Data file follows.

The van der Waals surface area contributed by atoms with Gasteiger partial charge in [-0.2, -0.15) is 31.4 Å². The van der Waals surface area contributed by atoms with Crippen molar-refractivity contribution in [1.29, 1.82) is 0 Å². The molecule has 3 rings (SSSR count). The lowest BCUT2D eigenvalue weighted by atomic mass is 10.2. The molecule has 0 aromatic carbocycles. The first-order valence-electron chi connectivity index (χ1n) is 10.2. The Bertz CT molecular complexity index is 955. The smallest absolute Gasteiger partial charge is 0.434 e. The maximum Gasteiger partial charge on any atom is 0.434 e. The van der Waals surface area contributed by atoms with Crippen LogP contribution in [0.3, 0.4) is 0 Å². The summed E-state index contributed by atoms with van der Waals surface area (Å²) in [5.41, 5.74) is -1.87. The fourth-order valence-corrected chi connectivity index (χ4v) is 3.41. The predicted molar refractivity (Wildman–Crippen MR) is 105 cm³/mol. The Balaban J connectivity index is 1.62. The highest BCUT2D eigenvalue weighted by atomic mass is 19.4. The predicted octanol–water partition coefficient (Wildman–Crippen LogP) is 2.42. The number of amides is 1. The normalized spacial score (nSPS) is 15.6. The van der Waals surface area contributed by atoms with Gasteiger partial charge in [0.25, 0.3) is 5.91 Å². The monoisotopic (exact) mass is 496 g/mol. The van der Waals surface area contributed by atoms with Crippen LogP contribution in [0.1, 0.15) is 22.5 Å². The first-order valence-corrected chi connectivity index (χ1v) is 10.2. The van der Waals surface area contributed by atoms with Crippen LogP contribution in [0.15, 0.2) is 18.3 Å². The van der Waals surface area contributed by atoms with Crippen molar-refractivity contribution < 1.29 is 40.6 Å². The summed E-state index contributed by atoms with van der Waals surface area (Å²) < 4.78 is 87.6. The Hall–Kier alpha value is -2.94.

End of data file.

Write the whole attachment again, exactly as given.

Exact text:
The van der Waals surface area contributed by atoms with Gasteiger partial charge in [-0.2, -0.15) is 31.4 Å². The van der Waals surface area contributed by atoms with Crippen molar-refractivity contribution in [1.29, 1.82) is 0 Å². The molecule has 3 rings (SSSR count). The lowest BCUT2D eigenvalue weighted by atomic mass is 10.2. The molecule has 0 aromatic carbocycles. The first-order valence-electron chi connectivity index (χ1n) is 10.2. The Bertz CT molecular complexity index is 955. The smallest absolute Gasteiger partial charge is 0.434 e. The maximum Gasteiger partial charge on any atom is 0.434 e. The van der Waals surface area contributed by atoms with Crippen LogP contribution in [0.3, 0.4) is 0 Å². The summed E-state index contributed by atoms with van der Waals surface area (Å²) in [5.41, 5.74) is -1.87. The fourth-order valence-corrected chi connectivity index (χ4v) is 3.41. The predicted molar refractivity (Wildman–Crippen MR) is 105 cm³/mol. The Balaban J connectivity index is 1.62. The highest BCUT2D eigenvalue weighted by atomic mass is 19.4. The predicted octanol–water partition coefficient (Wildman–Crippen LogP) is 2.42. The number of amides is 1. The normalized spacial score (nSPS) is 15.6. The van der Waals surface area contributed by atoms with Gasteiger partial charge in [0.25, 0.3) is 5.91 Å². The monoisotopic (exact) mass is 496 g/mol. The van der Waals surface area contributed by atoms with Crippen LogP contribution in [0.1, 0.15) is 22.5 Å². The first-order valence-corrected chi connectivity index (χ1v) is 10.2. The van der Waals surface area contributed by atoms with Crippen LogP contribution in [0.15, 0.2) is 18.3 Å². The van der Waals surface area contributed by atoms with Crippen molar-refractivity contribution < 1.29 is 40.6 Å². The summed E-state index contributed by atoms with van der Waals surface area (Å²) < 4.78 is 87.6. The Hall–Kier alpha value is -2.94.